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Alexander Wang Talks About the Future of Fashion — Including Amazon

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Amy Schumer and Alexander Wang at the Met Gala. Photo: Dimitrios Kambouis/Getty Images

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Alexander Wang is known for two things: his rapid ascent to the highest echelons of the fashion industry and the fun-loving attitude he has maintained while doing so. In a conversation with former CNN anchor Alina Cho at the Metropolitan Museum of Art on Thursday evening, Wang fielded questions about the past and future of his business while charming the pants off the audience, drawing laughs for quips about, for instance, a “very special gift” that enables his body to resist hangovers.

Though he made waves for landing the creative director role at Balenciaga in 2012, Wang departed the Kering-owned label after just three years to focus on building his eponymous brand, which he had continued to lead during that time. Now that Wang is full-time in New York again, he and his team are thinking carefully about how their business needs to evolve to take advantage of today’s retail landscape.

In accord with designers’ mass changes to their Fashion Week formats, that includes altering how he shows his collections. In late May, Wang announced that photos of his resort collection would be embargoed until the clothing lands in stores in November, with the exception of some resort pieces that will hit the runway at New York Fashion Week in September with the Spring 2017 collection.

Wang told Cho that he would consider a true see-now-buy-now format, too. But the 32-year-old designer also acknowledges that business solutions might come from outside the fashion industry.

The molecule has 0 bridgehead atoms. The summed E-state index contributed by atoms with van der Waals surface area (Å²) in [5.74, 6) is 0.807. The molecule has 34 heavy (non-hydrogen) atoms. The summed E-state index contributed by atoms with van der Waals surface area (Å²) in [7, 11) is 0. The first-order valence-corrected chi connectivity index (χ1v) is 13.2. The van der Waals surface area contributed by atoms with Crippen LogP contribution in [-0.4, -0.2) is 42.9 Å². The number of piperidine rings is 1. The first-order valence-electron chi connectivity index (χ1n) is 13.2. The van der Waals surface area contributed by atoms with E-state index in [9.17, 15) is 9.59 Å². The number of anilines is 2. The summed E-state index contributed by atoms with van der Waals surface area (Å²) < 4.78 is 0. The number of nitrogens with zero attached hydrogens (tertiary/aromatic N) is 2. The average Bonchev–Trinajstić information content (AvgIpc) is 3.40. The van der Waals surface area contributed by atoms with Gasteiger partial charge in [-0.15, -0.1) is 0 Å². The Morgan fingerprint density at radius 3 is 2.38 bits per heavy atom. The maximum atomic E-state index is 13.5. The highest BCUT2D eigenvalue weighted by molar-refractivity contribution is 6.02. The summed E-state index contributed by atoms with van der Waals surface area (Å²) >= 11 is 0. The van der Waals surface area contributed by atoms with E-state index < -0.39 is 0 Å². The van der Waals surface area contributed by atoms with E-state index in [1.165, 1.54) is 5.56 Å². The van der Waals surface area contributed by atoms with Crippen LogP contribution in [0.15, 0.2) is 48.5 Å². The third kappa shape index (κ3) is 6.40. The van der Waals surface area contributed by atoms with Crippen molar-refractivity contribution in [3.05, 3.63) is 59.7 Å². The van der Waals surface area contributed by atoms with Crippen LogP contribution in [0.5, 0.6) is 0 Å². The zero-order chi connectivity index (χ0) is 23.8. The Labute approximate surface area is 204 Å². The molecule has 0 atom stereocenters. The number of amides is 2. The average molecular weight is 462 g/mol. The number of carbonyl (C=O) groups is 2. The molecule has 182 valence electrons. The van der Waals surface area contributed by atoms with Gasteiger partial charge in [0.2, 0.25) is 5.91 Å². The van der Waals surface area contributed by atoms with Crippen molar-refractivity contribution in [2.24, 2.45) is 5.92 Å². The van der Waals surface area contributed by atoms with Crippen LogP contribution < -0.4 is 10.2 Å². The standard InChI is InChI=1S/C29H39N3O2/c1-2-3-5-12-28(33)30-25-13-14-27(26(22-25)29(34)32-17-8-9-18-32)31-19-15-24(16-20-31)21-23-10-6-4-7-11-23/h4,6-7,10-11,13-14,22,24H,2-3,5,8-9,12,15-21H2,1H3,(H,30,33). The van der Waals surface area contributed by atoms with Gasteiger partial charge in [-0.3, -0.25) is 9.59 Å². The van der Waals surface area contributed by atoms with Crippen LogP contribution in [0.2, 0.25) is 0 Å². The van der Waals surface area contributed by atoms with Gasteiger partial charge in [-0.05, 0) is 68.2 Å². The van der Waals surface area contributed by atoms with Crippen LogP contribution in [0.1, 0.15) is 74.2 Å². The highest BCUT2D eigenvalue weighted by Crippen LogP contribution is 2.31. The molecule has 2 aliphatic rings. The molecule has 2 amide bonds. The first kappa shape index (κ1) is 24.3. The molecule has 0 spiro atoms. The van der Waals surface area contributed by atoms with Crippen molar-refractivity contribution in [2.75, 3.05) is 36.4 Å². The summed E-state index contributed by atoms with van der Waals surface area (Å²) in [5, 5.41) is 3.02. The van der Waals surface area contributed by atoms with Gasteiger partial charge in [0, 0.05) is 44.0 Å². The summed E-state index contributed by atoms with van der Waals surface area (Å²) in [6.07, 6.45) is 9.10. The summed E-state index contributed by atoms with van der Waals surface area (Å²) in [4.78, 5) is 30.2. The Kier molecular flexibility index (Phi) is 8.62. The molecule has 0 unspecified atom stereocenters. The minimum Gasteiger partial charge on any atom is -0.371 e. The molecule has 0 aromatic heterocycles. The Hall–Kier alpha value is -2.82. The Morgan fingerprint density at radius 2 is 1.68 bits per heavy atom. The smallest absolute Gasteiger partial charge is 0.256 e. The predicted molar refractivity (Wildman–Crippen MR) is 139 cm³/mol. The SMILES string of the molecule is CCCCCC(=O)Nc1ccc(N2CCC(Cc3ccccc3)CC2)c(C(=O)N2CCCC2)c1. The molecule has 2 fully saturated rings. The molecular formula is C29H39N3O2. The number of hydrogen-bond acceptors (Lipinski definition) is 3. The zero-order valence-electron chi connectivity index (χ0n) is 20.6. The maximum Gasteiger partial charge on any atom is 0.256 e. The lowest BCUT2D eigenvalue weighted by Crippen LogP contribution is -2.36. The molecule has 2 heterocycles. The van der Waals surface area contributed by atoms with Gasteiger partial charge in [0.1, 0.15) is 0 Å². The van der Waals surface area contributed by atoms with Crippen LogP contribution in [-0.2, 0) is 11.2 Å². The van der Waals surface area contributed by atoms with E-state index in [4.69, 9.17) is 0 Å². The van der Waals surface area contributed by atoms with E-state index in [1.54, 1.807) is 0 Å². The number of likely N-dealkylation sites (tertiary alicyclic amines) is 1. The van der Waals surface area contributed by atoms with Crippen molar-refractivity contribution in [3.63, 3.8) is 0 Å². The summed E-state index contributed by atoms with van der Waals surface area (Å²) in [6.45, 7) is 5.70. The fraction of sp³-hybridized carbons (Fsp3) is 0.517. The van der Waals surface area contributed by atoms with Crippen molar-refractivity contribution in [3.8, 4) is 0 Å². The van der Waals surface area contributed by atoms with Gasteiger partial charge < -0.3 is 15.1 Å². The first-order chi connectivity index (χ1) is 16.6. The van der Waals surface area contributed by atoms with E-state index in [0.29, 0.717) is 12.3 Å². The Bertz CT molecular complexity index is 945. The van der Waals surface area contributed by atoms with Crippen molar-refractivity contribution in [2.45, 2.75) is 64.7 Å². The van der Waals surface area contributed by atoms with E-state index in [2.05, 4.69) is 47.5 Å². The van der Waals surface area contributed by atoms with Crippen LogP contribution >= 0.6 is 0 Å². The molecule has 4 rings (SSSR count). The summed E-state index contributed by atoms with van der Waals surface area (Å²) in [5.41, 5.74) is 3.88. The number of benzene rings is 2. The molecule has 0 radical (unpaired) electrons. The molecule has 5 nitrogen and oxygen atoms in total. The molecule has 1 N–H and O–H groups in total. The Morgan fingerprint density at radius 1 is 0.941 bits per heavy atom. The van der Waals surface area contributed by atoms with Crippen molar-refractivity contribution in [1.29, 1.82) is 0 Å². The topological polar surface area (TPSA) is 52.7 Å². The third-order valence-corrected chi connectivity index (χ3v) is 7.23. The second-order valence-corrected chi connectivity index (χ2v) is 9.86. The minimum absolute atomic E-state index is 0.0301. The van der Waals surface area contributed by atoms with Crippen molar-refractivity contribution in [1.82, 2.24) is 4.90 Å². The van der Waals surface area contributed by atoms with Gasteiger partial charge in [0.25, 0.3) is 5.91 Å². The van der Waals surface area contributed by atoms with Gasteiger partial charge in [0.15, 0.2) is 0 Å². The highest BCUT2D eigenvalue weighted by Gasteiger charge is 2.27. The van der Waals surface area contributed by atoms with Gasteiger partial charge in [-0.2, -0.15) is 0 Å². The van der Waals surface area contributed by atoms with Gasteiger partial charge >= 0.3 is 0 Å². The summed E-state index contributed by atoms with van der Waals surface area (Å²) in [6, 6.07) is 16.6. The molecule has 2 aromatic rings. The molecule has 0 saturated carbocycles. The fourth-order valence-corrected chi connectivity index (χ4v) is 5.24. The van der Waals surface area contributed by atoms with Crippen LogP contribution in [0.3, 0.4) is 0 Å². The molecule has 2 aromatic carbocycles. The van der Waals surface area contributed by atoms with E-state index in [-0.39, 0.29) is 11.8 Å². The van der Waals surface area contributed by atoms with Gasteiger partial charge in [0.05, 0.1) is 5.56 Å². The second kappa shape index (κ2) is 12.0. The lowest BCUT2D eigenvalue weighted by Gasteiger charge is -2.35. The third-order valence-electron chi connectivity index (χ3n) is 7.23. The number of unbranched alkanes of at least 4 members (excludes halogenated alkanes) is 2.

“We know that the future is not in wholesale, we know that it's probably not in retail, at least for us, and digital is going to be a huge component of it,” Wang says. “You think about Amazon, with their $400 billion platform, and what they're doing. What they don’t have right now is a designer. If you can marry the two resources and platforms and infrastructures, then I think that would be a very interesting thing.”

One area into which Wang really should extend his business is hospitality. He was almost certainly joking when he got into a conversation with Cho about starting his own restaurant, à la Ralph Lauren’s Polo Bar, but the concept actually seems like a fantastic idea.

"What we need is a good after-hours place you can go eat after you go to the club that’s not a diner, that’s dark so you feel sexy still,” Wang says. "We’ll see how that goes."

It would definitely be a hit with the Binx Walton, Lexi Boling, and Hanne Gaby Odiele types that make up his #WangSquad. And where Wang and his off-duty model posse goes, the rest of New York else inevitably follows.

While much of Wang’s conversation with Cho leaned toward the future, the designer was willing to talk about his time at Balenciaga and decision to leave it. The first year Wang spent at the Paris-based label was occupied with acclimating to a “different lifestyle and pace than what I’m used to in New York.” Year two was “crazy,” due to the (hugely successful) release of Alexander Wang x H&M.

“By year three, I was like, okay, what am I really doing?” Wang says. He realized he needed to go back to New York and build the brand he started in 2007.

Wang avoided taking a stance on the recent game of designer musical chairs when Cho brought up Raf Simons leaving Christian Dior, Alber Elbaz’s forced exit from Lanvin, and Francisco Costa departing Calvin Klein. “All I can say is that for me, I wanted to come back to my own label,” he says. “I'm here. My focus is completely on [my team] right now.”